Not even illness could keep me this weekend from devouring the remaining half of The Earthquake Observers, sucked in as I was by its winning combination of an inherently interesting topic and the atmosphere of European modernism that pervaded most of the work.* I was especially fascinated by Coen’s discussion of various scientists’ late-nineteenth and early-twentieth century attempts to form something of a universal catalogue of seismic activity, to “be perfected from year to year, [and] become the fundamental repertory of the entire seismological science of the future.” But unsurprisingly, this aspiration was short-lived, given the number of qualifying occurrences in even one year, for just one country or region. As one sponsor noted, once it had become possible to record “macroseismic and microseismic observations… on the surface of the globe with the necessary fullness of detail and generality, the work of the annual global catalog will become completely unrealizable; the central office will be literally overwhelmed… can one imagine the International Meteorological Association publishing an annual catalog of rainfall on the surface of the globe?”**
The enchantment here for me was the fact that this endeavor, and the resigned reactions to its impossibility, seem as if they could have come straight out of Borges, a natural-sciences add-on to “On Exactitude in Science,” or “The Library of Babel,” maybe even “Tlön, Uqbar, Orbis Tertius.” For all we know (Coen devotes only a couple of pages to the wished-for catalogue), the project may have driven some of its real-life booster-creators to obsession or worse, even after its necessary sponsors and support staff had withdrawn under the pressures of reality and the ever-increasing numbers of events that transcended human abilities to pin them down in any meaningful way. Given our contemporary technologies and their superhuman recording and processing abilities, maybe such an undertaking is more achievable than ever before– but, thanks to the natural world’s wonderful ability to slip out of our grasp via the masterfully unseen cracks it’s created, I’ll place my bet on its never happening.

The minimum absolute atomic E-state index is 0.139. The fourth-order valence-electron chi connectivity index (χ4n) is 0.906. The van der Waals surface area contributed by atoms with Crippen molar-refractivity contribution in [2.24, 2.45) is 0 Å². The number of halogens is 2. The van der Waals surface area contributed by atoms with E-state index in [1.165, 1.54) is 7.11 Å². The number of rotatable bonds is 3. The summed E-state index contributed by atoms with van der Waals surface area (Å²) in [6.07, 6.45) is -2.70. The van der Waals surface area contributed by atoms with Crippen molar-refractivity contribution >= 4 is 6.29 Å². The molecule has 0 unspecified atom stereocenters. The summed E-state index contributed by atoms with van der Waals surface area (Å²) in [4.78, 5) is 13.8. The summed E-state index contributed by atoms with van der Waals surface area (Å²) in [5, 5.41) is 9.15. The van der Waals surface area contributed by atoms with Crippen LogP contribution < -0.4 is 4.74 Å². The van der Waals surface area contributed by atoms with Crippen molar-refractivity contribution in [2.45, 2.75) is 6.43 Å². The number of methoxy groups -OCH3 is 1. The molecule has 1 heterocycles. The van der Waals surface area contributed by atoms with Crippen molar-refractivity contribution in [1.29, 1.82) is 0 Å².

Even though this aspect of seismology seems still doomed to failure, the way in which the science has always been and still is dependent on “lay” observers may be one of the reasons I’m such a fan.*** Indeed, I especially appreciated Coen’s pointing out of the not-just-science-benefitting ways in which this participatory model might (have) enhance(d) the lives of those who go in for observation of the earth’s motions. Including the entirety of one woman’s letter to geologist Hans Schardt as an example, Coen notes that talking to people about what they experienced during a bout of shaking or shifting “was a social opportunity, particularly for those living in solitude… [within] the atomization of modern society,… [it] offered a welcome excuse to penetrate the social walls that separated neighbors from each other.”**** Such an aim never was part of “pure science”– but if one of its branches not only benefits from, but also bestows boons upon, the people of all sorts working to further it, I’ll call that a win, even if the universal knowledge we like to believe is such an unalloyed grand thing never materializes.
* N.b., it also continued to feed my need for modernist– or in this case, neo-modernist, as I’ll call it– literature, as I also swallowed whole W.G. Sebald’s excellent set of essays, A Place in the Country.
**Deborah R. Coen, The Earthquake Observers: Disaster Science from Lisbon to Richter (Chicago: The University of Chicago Press, 2013), 175, 177.
*** In my earthquake-zone-dwelling days, I would get stupidly excited and grateful any time I had even the most minutely plausible opportunity to fill in information on the U.S. Geological Survey’s “Did You Feel It?” website.
**** Coen, 94.